I did not think that I would be writing an obituary to my friend and opening partner, Chetan Chauhan.
Covid-19 has thought him fit to swallow — but at least it should have considered his pedigree and class! I am at a loss for words to fling at the menace that is chewing up our world. Chetan was on ventilator support and his vital parameters had been sinking. The wisdom and expertise of the doctors attending to him appeared to be no match to the nefarious designs of the vicious virus.
I have been recalling Chetan the cricketer and what made him so special. Before I met him, I interacted with his father, a retired colonel, who was a regular at the Delhi University grounds. He would travel to Delhi from Muradabad and regale us with stories of his son. Chetan was then playing for Maharashtra. The father would lament that his son was a highly accomplished opening batsman, but the mandarins in the Board were not giving him a fair opportunity.
We used to respect the old man, and wonder why he was not hurt.
Then in 1974, if memory serves me right, Chetan moved to Delhi. There was a lot of speculation as to who would partner him? We had two established openers, Vinay Lamba and yours truly. Within a week of his arrival we had a match coming up at Mohan Meakins in Ghaziabad against (I think it was) the Railways. I was told to open with him. We went out to bat quietly — we were not introduced. On our way to the pitch I told him my name and said, “As you are senior, you take the first strike.” We put on 119 and the opening pair issue was settled then and there.
As the season progressed, three discernable factors differentiated Chetan from the rest of us. He was from the Mumbai school of batting. He was not an impressive batsman in the sense of being a stroke player. He was principled. Basically, a sound defence, sideways, and unflappable. He played a few shots that he was sure of: A push to mid-wicket, a dab to backward point, a fierce square cut and pushes on the off side.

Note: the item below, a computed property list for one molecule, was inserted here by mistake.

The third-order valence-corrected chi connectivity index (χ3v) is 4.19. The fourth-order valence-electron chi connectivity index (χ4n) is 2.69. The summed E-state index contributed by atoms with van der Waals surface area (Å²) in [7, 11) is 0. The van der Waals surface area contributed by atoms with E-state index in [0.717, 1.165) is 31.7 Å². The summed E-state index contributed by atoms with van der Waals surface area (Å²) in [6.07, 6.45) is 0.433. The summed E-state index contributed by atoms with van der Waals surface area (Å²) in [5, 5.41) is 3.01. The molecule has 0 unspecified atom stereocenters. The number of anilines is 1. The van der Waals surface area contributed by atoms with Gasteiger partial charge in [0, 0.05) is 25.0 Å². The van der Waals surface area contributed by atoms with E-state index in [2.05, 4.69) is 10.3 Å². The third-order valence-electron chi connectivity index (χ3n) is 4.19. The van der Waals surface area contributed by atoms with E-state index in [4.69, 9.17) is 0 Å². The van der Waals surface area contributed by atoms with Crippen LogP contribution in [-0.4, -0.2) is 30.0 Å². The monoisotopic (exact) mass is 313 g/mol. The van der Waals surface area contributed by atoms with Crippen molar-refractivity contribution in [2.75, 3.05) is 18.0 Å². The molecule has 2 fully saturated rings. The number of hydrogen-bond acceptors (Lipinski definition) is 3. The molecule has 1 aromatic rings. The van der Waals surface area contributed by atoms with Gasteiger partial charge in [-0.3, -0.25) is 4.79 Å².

While most of us were stroke players and often paid the price for our impetuousness, Chetan was circumspect. “Aise hi hone ka, khelna hai toh khelo” (“this is how it is, play on if you want to) was his favourite take on things when umpiring or other factors went against us.
Chetan was superbly fit and hardworking. I do not remember him ever leaving the ground even once in the decade that we played together. He used to say, “I have played under Chandu Borde, and he was a tough task master.”
Chetan also had a unique sense, the “business” as I call it, of scoring runs. He could manipulate the strike and knew when to defend and when to attack. The other batsman who had this trait in those days, and from whom we tried to imbibe this, was Sunny Gavaskar.
If Delhi and North Zone is a power house now, the credit for this in a large measure must go to Chetan as many of us learnt the finer points from him. Of course, our skipper, Bishan Bedi, needs to be saluted for enticing him to Delhi and reviving his seemingly defunct cricket career.
As a friend, I recall that we were both together when India was playing the Prudential World Cup final in June 1983. When we were all out, Chetan told me “Venks lag raha hai India jeet jayaega” (It looks like India will win). I asked why, to which he just said, “I can sense it!”
His smile and commonsensical approach defined him. His humility was touching. I have lost more than a partner, a mentor, an official who supported my efforts to put Kotla on the cricket map after it had been banned, a pal.
Rest in peace, Chetan, till we meet again.
Venkat Sundaram is former captain of Delhi and North Zone, ex-chairman of Grounds and Wickets Committee, BCCI, and ex-manager of the Indian cricket team.